18) GlogsterEDU: (edu.glogster.com) Glogster EDU is a unique academic resource for interactive and visual learning. It allows teachers and their students to make online multimedia documents with text, photos, videos, graphics, music and other multimedia in a secure virtual classroom.
19) Gmail: (http://mail.google.com/mail/) Google is the ruler of email: with the ever–so–popular Gmail application. With 2.5GB, label creators, email search, multi–language support, rick text formatting, contact importing and automatic custom signatures: this app is a teacher’s dream.
20) Google Voice: (http://googleblog.blogspot.com/2009/03/here–comes–google–voice.html) Google Voice is a fantastic app used to help web users manage their voice communications. Educators can use this system to transcribe important conversations with parents of students.
21) Google Base:(http://googlebase.blogspot.com/) For prospective teachers, Google Base can serve as an untapped resource for job postings.
22) Jalenack's AJAX Periodic Table of the Elements:(http://code.jalenack.com/periodic/) This online periodic table of elements is great for science teachers. When you toggle through the elements, users can essential facts such as atomic number, symbol and weight — plus links to Wikipedia (http://www.wikipedia.com) and ChemiCool (http://www.chemicool.com/).
23) Lesson Planner Advanced: (http://www.apple.com/downloads/macosx/home_learning/lessonplanneradvanced.html) Created by educators, Lesson Planner Advanced helps teachers deliver great lectures with digital resources. Throw away the pencil and paper...This online lesson plan grid serves as an amazing tool for teachers to create lesson plans in one place.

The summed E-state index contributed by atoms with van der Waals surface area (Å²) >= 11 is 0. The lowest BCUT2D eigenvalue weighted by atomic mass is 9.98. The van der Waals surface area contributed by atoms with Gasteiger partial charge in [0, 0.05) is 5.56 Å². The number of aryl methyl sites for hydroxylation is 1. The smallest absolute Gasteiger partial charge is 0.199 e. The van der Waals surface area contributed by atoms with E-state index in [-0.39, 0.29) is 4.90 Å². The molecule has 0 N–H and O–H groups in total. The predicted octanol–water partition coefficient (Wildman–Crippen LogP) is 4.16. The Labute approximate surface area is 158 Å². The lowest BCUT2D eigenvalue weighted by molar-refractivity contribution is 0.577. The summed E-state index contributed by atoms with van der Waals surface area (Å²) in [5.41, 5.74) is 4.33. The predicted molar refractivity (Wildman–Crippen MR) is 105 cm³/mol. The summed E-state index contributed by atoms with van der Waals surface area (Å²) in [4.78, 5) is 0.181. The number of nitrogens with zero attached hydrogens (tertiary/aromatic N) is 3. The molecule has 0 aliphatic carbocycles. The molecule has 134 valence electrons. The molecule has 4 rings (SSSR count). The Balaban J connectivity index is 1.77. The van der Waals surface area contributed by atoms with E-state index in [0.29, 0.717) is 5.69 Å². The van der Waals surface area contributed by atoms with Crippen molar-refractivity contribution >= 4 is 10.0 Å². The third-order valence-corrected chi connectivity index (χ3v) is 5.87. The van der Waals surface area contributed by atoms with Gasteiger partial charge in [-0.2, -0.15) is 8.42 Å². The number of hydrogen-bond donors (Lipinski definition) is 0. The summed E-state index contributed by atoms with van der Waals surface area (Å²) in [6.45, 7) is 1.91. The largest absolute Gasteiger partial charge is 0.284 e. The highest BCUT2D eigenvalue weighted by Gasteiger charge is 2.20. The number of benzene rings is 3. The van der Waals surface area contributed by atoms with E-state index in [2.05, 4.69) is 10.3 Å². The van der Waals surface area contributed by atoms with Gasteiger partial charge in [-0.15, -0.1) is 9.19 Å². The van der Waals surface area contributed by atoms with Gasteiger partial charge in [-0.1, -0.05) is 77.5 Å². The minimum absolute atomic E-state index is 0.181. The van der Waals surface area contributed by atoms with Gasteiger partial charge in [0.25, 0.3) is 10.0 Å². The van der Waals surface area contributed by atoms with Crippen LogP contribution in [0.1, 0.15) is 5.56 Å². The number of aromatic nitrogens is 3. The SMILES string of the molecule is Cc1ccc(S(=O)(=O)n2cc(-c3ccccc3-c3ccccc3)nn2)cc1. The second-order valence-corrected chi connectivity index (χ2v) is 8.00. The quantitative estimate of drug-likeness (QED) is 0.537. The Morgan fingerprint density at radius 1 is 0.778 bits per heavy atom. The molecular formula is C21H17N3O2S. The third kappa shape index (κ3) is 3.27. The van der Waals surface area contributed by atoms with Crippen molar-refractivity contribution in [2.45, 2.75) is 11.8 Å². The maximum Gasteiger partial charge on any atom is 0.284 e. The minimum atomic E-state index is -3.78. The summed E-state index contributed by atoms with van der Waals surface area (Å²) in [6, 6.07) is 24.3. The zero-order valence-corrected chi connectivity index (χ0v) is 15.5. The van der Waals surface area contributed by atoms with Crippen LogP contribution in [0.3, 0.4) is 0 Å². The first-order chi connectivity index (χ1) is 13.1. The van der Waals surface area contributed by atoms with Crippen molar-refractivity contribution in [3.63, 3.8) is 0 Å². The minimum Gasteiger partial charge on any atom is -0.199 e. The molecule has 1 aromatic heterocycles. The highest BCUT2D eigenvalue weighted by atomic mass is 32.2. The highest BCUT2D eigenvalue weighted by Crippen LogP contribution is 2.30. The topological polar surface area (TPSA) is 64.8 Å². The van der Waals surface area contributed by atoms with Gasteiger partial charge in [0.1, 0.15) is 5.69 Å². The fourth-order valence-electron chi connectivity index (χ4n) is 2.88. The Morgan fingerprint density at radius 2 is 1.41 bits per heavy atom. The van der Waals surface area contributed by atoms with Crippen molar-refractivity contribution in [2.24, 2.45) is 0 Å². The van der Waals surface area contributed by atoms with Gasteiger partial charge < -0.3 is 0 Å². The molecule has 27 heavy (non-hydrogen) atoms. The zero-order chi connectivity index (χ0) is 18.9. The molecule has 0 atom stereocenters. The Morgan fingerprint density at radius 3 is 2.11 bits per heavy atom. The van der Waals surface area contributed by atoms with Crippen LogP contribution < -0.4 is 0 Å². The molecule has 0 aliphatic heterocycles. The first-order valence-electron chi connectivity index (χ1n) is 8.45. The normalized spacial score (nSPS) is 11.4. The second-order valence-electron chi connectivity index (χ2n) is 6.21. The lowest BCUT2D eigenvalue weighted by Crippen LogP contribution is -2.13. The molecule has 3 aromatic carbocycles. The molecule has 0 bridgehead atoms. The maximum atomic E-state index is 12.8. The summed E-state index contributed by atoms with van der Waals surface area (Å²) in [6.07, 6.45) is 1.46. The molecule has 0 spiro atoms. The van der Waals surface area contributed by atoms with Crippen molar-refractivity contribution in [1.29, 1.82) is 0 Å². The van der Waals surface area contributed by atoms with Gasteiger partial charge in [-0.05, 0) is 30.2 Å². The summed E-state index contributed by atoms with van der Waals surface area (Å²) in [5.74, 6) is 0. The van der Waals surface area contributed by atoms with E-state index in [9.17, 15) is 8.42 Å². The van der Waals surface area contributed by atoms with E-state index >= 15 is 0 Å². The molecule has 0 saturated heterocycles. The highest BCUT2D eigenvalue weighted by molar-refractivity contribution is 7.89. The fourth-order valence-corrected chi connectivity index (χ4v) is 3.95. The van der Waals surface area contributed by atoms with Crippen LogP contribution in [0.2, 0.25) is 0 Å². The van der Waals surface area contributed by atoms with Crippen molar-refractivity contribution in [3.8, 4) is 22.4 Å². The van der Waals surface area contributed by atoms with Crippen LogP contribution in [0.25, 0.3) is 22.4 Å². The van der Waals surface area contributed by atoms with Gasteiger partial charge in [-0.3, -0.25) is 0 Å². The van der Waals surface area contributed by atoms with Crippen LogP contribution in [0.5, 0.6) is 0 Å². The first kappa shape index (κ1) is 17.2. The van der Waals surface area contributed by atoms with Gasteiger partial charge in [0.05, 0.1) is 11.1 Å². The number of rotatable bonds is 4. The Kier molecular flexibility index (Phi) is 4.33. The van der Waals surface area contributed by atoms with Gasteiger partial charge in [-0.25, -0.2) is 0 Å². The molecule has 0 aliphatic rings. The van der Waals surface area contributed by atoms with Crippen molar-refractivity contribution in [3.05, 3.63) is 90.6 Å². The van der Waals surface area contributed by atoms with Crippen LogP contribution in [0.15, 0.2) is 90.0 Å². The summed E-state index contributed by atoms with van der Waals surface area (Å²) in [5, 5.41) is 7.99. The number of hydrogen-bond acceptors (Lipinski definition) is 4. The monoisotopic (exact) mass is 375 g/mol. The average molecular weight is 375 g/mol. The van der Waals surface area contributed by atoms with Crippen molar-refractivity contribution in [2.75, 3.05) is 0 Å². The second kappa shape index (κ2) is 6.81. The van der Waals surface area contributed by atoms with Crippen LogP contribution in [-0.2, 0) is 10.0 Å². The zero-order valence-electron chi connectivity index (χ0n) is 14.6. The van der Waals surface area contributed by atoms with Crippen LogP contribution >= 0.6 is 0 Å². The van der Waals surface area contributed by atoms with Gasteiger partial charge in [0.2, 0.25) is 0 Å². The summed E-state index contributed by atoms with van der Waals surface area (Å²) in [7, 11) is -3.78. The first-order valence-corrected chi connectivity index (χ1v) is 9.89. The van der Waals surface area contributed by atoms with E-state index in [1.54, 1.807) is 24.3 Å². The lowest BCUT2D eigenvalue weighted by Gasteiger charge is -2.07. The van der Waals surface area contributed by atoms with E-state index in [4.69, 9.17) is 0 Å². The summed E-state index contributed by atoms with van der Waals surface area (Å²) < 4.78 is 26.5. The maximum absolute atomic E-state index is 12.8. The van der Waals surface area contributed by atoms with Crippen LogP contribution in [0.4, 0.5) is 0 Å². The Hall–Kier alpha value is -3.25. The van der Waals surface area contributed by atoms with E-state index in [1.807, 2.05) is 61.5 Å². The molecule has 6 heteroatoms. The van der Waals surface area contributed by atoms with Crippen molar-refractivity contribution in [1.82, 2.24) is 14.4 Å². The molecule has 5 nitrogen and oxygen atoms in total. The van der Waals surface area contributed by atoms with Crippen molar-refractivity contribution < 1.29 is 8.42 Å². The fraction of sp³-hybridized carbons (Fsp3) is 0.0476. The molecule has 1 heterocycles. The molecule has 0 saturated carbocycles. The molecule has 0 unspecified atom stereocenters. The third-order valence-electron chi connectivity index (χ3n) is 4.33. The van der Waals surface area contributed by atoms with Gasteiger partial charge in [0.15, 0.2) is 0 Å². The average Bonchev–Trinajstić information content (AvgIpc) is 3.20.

24) Mindomo: (http://www.mindomo.com/) One of the most effective ways to organize information and critically think is to visually draw out your thoughts. Mindmaps does just that — with its web–based mind mapping software.
25) Moodle: (http://moodle.org/) Moodle is a virtual learning environment that is a free for educators — great for creating class websites. In addition, this application offers a haven for education–related events, forums, books, manuals and downloads.
26) MindMeister:(http://www.mindmeister.com/) Another online mind–mapping tool, MindMeister promotes free–flowing thought processes with its interactive map–making.
27) My Studiyo: (http://mystudiyo.com) MyStudiyo is a web app that serves as a portal online tests and quizzes. Users simply have to add content to quiz templates and create a customized quiz for your audience.
28) Nibipedia:(http://www.nibipedia.com/index.html) Nibipedia is a mashup of YouTube’s (http://www.youtube.com) educational videos. The app that relies heavily on community contribution and is built using a wiki–like construct where the web community can comment and share video clips.
29) ObjectGraph Dictionary: (